so for the second leg, suppose that there is (at least one) coordinate j that doesn't converge -- i.e. where there is no N large enough such that $\vert z_j^{(n)} \vert \lt \epsilon_0$, for all $n\geq N$... then if the sequence still convergences you'd have

$\epsilon_0 \leq \vert z_j^{(n)} \vert \leq \big \Vert \mathbf z^{(n)}\big \Vert_\infty \leq \big \Vert \mathbf z^{(n)}\big \Vert_2 \lt \epsilon$
for some $n \geq N$ for any $N$. Selecting $\epsilon := \epsilon_0$ then contradicts the definition of convergence.

There's probably a slightly nicer way of showing it, but this is at the heart of the necessity of component-wise convergence.

Hi steep ...

Thanks again for your considerable assistance ...

Thought I would try a direct approach to demonstrate that ...

... if a sequence of vectors $$\displaystyle x^{ (k) } = ( x_1^k, \ ... \ ... \ , x_n^k)$$ in $$\displaystyle \mathbb{R}^n$$ converges ...

... then ... each of the coordinate sequences $$\displaystyle ( x_j^k )$$ converges in $$\displaystyle \mathbb{R}$$ ... ...

Proceed as follows, where $$\displaystyle z = x - y$$ ...

$$\displaystyle \mid z_j \mid = \| z_j \|_2 = \sum_{ j = 1}^1 (z_j^2)^{ \frac{1}{2} } = \left( \sum_{ j = 1}^1 z_j^2) \right)^{ \frac{1}{2} } \leq \left( \sum_{ j = 1}^n z_j^2) \right)^{ \frac{1}{2} } = \| z \|_2$$ ... ... ... ... ... (2)

Given (2) above ... we have ...

... if $$\displaystyle x^{ (k) }$$ converges to $$\displaystyle y$$ in $$\displaystyle \mathbb{R}^n$$ ...

... then ... for every $$\displaystyle \epsilon \gt 0 \ \exists \ N( \epsilon )$$ such that for $$\displaystyle k \geq N( \epsilon )$$ we have ...

... $$\displaystyle \| x^{ (k) } - y \|_2 \leq \epsilon$$ ...

But then, for arbitrary j, we have $$\displaystyle ( x_j^k)_{ k = 1}^{ \infty }$$ converges to a limit $$\displaystyle y_j \in \mathbb{R}$$ ...

... since for every $$\displaystyle \epsilon \gt 0 \ \exists \ N( \epsilon )$$ such that for $$\displaystyle k \geq N( \epsilon )$$ we have ...

$$\displaystyle \mid x_j -y_j \mid = \| x_j -y_j \|_2 \leq \| x^{ (k) } - y \|_2 \leq \epsilon$$ ...

Is that correct?

Thanks once again for the help!

Peter

#### steep

##### Member
...
But then, for arbitrary j, we have $$\displaystyle ( x_j^k)_{ k = 1}^{ \infty }$$ converges to a limit $$\displaystyle y_j \in \mathbb{R}$$ ...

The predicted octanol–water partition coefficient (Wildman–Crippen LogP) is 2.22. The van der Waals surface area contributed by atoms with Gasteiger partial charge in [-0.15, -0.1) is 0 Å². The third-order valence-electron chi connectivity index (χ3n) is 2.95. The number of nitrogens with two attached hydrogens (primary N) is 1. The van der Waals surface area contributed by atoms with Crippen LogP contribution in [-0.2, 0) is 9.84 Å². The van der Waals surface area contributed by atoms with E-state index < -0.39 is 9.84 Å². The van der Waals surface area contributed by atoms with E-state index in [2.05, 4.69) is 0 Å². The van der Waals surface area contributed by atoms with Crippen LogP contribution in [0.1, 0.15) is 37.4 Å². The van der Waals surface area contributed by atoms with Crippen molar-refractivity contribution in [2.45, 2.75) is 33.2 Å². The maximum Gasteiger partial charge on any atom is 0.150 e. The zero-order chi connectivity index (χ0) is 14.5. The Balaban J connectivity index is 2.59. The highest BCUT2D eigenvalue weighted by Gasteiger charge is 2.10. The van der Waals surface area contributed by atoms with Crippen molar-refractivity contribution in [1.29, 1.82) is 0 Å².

... since for every $$\displaystyle \epsilon \gt 0 \ \exists \ N( \epsilon )$$ such that for $$\displaystyle k \geq N( \epsilon )$$ we have ...

$$\displaystyle \mid x_j -y_j \mid = \| x_j -y_j \|_2 \leq \| x^{ (k) } - y \|_2 \leq \epsilon$$ ...
re-reading this thread with a fresh set of eyes I see that your post 3 really was

$\text{convergence in each component} \longrightarrow \text{convergence of vector in } \mathbb R^n$

and this current post 5 is the other leg
$\text{convergence of vector in } \mathbb R^n \longrightarrow \text{convergence in each component}$

and yes I think it works. The only nitpick I'll do is to make sure to use strictness in the inequality with the epsilon, i.e.
$\| x^{ (k) } - y \|_2 \lt \epsilon$

any other items are immaterial... and looking back through my posts it looks like I overloaded $n$ both for the dimension in reals as well as the number in the sequence, so no need to nitpick too much

#### Peter

##### Well-known member
MHB Site Helper
re-reading this thread with a fresh set of eyes I see that your post 3 really was

$\text{convergence in each component} \longrightarrow \text{convergence of vector in } \mathbb R^n$

and this current post 5 is the other leg
$\text{convergence of vector in } \mathbb R^n \longrightarrow \text{convergence in each component}$

and yes I think it works. The only nitpick I'll do is to make sure to use strictness in the inequality with the epsilon, i.e.
$\| x^{ (k) } - y \|_2 \lt \epsilon$

any other items are immaterial... and looking back through my posts it looks like I overloaded $n$ both for the dimension in reals as well as the number in the sequence, so no need to nitpick too much

Thanks for all your help, steep ...

I really appreciate it ...

Peter